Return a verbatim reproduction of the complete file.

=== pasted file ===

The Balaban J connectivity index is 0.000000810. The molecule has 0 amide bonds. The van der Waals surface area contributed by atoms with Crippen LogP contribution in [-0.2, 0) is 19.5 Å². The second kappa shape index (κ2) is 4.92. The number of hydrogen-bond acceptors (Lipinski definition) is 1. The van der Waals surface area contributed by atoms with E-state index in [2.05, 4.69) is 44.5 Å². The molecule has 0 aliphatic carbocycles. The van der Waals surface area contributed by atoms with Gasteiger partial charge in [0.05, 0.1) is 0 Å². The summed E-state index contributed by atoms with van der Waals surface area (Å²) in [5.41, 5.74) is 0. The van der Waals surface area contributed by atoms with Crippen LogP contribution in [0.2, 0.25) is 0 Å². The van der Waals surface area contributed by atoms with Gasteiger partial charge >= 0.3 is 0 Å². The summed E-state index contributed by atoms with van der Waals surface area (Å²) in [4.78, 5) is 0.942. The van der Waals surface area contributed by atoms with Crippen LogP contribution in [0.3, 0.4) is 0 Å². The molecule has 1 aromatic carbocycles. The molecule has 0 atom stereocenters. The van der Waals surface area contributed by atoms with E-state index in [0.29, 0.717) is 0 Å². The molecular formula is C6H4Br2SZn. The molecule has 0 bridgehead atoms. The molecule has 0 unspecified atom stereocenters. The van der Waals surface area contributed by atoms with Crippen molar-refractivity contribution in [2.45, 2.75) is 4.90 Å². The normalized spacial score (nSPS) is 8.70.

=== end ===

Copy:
The Balaban J connectivity index is 0.000000810. The molecule has 0 amide bonds. The van der Waals surface area contributed by atoms with Crippen LogP contribution in [-0.2, 0) is 19.5 Å². The second kappa shape index (κ2) is 4.92. The number of hydrogen-bond acceptors (Lipinski definition) is 1. The van der Waals surface area contributed by atoms with E-state index in [2.05, 4.69) is 44.5 Å². The molecule has 0 aliphatic carbocycles. The van der Waals surface area contributed by atoms with Gasteiger partial charge in [0.05, 0.1) is 0 Å². The summed E-state index contributed by atoms with van der Waals surface area (Å²) in [5.41, 5.74) is 0. The van der Waals surface area contributed by atoms with Crippen LogP contribution in [0.2, 0.25) is 0 Å². The van der Waals surface area contributed by atoms with Gasteiger partial charge >= 0.3 is 0 Å². The summed E-state index contributed by atoms with van der Waals surface area (Å²) in [4.78, 5) is 0.942. The van der Waals surface area contributed by atoms with Crippen LogP contribution in [0.3, 0.4) is 0 Å². The molecule has 1 aromatic carbocycles. The molecule has 0 atom stereocenters. The van der Waals surface area contributed by atoms with E-state index in [0.29, 0.717) is 0 Å². The molecular formula is C6H4Br2SZn. The molecule has 0 bridgehead atoms. The molecule has 0 unspecified atom stereocenters. The van der Waals surface area contributed by atoms with Crippen molar-refractivity contribution in [2.45, 2.75) is 4.90 Å². The normalized spacial score (nSPS) is 8.70.